April 16, 2015

‘Challenge’ puts technology transfer ingenuity on display

A strategy for commercializing a potential new test for colon cancer that can make tumor cells “glow” won top honors at last week’s TechVenture Challenge.

Members of the First Diagnostics team are, from left, Elizabeth Conrad, Michael Feldkamp, Ph.D., Hailey Verano, Samantha Sarett and, at far right, team leader Kelsey Beavers. Lawrence Marnett, Ph.D., and Md. Jashim Uddin, Ph.D., fifth and sixth from left, developed the COX-2 inhibitor that could lead to a new colon cancer test, and Uddin was the team’s scientific mentor. (photo by Joe Howell)

by Barbara O’Brien

A strategy for commercializing a potential new test for colon cancer that can make tumor cells “glow” won top honors at last week’s TechVenture Challenge.

Now in its fifth year, the Vanderbilt University initiative teaches students how to bring patented “inventions” by Vanderbilt faculty members to market.

This year four teams of graduate, business and law students presented business plans for products in agriculture, general health and wellness, patient risk assessment and cancer detection to a panel of judges with expertise in technology entrepreneurship.

The competition, held April 8 at the Nashville law firm Bradley Arant Boult Cummings, was sponsored by the Vanderbilt Center for Technology Transfer and Commercialization (CTTC) and the Life Science Tennessee Academic Alliance, part of Life Science Tennessee.

The winning team, named First Diagnostics, pitched Corafix (fluorocoxib A), a fluorescently labeled selective inhibitor of the COX-2 enzyme developed by Vanderbilt scientists. COX-2 is overexpressed in many cancers, including colorectal cancer.

Conventional colonoscopy, a technique for visualizing cancerous growths inside the colon, may miss small tumors, said Kelsey Beavers, a graduate student in Materials Science and the team leader. Surgical removal of larger tumors also is difficult because the margins of the cancer cannot be visualized precisely.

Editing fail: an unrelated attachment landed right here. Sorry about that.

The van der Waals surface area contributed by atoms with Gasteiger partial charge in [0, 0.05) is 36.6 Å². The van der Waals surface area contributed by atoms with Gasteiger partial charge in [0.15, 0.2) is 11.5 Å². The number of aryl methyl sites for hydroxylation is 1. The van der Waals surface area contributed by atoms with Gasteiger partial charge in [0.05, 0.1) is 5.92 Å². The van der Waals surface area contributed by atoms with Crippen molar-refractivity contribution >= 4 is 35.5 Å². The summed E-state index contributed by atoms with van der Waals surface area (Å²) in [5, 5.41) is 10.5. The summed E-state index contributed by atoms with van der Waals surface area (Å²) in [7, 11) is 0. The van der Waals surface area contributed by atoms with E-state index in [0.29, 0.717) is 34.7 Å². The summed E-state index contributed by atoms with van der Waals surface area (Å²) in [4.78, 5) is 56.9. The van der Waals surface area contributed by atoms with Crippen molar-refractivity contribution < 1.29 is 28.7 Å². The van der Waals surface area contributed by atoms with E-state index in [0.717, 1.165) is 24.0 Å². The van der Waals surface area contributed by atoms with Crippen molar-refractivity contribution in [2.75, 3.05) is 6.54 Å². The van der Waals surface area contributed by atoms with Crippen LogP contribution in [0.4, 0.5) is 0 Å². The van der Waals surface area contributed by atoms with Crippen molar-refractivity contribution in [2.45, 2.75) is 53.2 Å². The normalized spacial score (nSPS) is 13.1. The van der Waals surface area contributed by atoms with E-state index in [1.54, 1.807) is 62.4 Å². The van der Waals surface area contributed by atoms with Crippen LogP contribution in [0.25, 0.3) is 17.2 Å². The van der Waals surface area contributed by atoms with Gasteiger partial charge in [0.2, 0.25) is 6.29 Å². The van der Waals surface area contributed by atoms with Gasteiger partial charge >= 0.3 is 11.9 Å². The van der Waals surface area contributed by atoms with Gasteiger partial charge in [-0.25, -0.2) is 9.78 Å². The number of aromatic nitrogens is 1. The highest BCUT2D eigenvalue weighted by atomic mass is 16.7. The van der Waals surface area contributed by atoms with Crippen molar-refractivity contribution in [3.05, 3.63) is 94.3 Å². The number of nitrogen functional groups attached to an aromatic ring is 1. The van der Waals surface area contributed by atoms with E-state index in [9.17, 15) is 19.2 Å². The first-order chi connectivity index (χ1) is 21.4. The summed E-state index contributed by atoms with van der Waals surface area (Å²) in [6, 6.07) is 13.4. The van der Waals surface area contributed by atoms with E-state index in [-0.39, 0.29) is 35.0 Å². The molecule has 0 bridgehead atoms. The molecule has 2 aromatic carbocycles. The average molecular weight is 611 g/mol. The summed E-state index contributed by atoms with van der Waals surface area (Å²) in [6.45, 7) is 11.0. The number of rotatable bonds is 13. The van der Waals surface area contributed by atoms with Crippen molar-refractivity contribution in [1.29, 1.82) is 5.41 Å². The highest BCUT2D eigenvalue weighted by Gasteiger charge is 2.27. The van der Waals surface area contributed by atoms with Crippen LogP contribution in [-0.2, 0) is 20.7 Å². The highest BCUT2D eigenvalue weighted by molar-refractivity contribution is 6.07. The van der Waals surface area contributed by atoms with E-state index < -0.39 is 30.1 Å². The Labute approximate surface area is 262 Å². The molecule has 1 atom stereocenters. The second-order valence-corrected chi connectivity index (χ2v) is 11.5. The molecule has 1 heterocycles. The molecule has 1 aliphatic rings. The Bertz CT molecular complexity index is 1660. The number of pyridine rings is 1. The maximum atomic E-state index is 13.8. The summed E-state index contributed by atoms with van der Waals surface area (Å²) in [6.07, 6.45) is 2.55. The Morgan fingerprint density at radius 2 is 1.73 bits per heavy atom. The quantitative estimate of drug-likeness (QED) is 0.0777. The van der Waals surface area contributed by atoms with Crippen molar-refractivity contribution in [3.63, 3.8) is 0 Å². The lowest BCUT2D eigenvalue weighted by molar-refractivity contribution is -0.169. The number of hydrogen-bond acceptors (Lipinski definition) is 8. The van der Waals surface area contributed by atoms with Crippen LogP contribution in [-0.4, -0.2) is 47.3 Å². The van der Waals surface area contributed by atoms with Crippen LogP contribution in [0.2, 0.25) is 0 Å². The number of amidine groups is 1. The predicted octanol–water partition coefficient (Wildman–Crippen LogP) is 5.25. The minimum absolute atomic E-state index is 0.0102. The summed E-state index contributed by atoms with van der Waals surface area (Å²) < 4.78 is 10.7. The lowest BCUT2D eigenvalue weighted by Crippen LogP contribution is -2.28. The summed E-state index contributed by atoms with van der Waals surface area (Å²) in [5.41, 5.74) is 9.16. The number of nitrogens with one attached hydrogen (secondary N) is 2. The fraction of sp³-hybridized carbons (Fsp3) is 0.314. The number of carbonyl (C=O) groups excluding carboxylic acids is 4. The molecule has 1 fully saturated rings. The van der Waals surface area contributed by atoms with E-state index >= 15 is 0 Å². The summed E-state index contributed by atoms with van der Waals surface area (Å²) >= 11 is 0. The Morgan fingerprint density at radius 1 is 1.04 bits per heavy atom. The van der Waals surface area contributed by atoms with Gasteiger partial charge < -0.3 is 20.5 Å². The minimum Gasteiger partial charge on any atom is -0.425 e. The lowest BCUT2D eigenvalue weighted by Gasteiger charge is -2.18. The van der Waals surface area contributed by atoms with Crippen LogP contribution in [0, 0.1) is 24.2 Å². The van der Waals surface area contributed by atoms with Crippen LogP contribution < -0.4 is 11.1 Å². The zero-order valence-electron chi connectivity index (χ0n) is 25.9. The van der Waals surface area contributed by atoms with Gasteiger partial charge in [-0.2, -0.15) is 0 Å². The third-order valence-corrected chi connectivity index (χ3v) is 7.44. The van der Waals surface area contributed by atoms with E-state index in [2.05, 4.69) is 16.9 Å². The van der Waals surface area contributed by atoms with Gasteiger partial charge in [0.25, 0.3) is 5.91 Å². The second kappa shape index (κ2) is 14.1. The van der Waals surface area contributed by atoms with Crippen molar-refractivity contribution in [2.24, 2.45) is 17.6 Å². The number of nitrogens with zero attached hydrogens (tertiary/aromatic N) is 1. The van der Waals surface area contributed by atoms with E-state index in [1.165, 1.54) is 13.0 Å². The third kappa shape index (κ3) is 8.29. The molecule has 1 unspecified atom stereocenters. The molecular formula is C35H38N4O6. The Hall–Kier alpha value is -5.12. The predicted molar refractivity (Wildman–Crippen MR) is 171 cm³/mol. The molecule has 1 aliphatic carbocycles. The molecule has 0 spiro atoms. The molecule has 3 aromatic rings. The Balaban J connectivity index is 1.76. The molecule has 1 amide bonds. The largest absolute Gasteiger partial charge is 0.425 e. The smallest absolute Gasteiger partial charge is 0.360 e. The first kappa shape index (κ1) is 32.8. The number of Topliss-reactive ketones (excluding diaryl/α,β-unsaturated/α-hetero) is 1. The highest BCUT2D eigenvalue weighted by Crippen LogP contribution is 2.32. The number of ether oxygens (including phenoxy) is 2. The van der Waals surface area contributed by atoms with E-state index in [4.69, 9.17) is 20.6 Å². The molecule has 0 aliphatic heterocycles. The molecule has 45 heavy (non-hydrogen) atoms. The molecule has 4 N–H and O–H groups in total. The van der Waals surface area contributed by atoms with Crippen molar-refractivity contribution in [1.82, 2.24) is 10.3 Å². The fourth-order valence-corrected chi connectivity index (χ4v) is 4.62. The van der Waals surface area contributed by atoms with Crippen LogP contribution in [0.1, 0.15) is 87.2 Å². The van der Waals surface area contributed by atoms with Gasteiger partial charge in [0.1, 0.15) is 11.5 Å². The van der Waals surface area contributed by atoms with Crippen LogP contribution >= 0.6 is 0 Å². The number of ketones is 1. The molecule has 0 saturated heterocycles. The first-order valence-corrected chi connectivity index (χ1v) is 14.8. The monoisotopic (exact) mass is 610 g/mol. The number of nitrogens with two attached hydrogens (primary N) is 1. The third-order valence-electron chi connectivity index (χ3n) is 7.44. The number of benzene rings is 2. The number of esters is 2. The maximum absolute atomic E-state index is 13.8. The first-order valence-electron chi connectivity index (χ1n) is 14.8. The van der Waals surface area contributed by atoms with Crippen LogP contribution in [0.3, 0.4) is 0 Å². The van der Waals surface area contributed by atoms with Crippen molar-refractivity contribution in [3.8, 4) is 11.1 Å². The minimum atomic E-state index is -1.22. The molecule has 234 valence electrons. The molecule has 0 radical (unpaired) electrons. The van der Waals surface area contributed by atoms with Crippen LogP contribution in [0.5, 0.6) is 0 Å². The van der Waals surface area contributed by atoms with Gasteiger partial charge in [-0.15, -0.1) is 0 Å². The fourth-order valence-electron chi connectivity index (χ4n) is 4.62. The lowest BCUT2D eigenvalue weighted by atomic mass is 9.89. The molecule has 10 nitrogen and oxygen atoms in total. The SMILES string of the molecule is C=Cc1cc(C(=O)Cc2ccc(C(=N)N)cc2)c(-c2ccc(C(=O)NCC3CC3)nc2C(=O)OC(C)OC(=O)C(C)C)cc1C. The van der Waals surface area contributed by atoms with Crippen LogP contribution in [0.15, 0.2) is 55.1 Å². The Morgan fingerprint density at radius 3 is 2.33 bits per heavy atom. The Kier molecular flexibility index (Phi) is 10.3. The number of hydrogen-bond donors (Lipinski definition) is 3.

Corafix increased the accuracy of conventional colonoscopy in animal studies when given 24 hours before the procedure. Under a special light, cancerous and pre-cancerous cells that bound
Corafix now “glowed,” enabling better visualization.

If confirmed by clinical testing, the technique would be cost-effective, Beavers said, because hospitals would need to buy only an attachment to the light they already use to visualize the label, rather than purchasing all new equipment.

Corafix was developed by Md. Jashim Uddin, Ph.D., research assistant professor of Biochemistry and scientific mentor of First Diagnostics team, and Lawrence Marnett, Ph.D., associate vice chancellor for Research and director of the Vanderbilt Institute of Chemical Biology.

Other team members were Elizabeth Conrad, graduate student in Molecular Physiology and Biophysics; Michael Feldkamp, Ph.D., postdoctoral fellow in Structural Biology; Biomedical Engineering graduate student Samantha Sarett; and law student Hailey Verano.

“I feel proud of my team of students who made this event a success, and I am very excited about the technology that has attracted tremendous global attention,” Uddin said.

Amy Dix Rock, Ph.D., senior director of Regulatory and Scientific Affairs for Cumberland Pharmaceuticals, served as the team’s business mentor.

Each team member received a $250 prize.